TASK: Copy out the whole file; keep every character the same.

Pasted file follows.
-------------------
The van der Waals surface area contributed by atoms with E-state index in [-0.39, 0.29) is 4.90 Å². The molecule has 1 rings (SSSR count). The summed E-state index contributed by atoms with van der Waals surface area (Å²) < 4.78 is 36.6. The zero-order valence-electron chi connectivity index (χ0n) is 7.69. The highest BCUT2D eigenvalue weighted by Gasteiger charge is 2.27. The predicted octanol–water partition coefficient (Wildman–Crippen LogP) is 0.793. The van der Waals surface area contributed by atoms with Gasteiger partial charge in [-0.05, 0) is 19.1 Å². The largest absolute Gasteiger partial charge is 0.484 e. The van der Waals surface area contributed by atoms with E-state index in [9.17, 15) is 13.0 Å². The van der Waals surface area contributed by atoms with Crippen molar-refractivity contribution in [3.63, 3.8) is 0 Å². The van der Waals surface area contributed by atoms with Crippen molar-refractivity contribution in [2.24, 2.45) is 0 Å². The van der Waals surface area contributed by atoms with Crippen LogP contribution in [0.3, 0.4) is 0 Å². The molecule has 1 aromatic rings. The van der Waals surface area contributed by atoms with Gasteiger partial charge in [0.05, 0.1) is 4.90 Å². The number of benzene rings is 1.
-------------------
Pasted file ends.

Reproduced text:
The van der Waals surface area contributed by atoms with E-state index in [-0.39, 0.29) is 4.90 Å². The molecule has 1 rings (SSSR count). The summed E-state index contributed by atoms with van der Waals surface area (Å²) < 4.78 is 36.6. The zero-order valence-electron chi connectivity index (χ0n) is 7.69. The highest BCUT2D eigenvalue weighted by Gasteiger charge is 2.27. The predicted octanol–water partition coefficient (Wildman–Crippen LogP) is 0.793. The van der Waals surface area contributed by atoms with Gasteiger partial charge in [-0.05, 0) is 19.1 Å². The largest absolute Gasteiger partial charge is 0.484 e. The van der Waals surface area contributed by atoms with E-state index in [9.17, 15) is 13.0 Å². The van der Waals surface area contributed by atoms with Crippen molar-refractivity contribution in [3.63, 3.8) is 0 Å². The van der Waals surface area contributed by atoms with Crippen molar-refractivity contribution in [2.24, 2.45) is 0 Å². The van der Waals surface area contributed by atoms with Crippen LogP contribution in [0.3, 0.4) is 0 Å². The molecule has 1 aromatic rings. The van der Waals surface area contributed by atoms with Gasteiger partial charge in [0.05, 0.1) is 4.90 Å². The number of benzene rings is 1.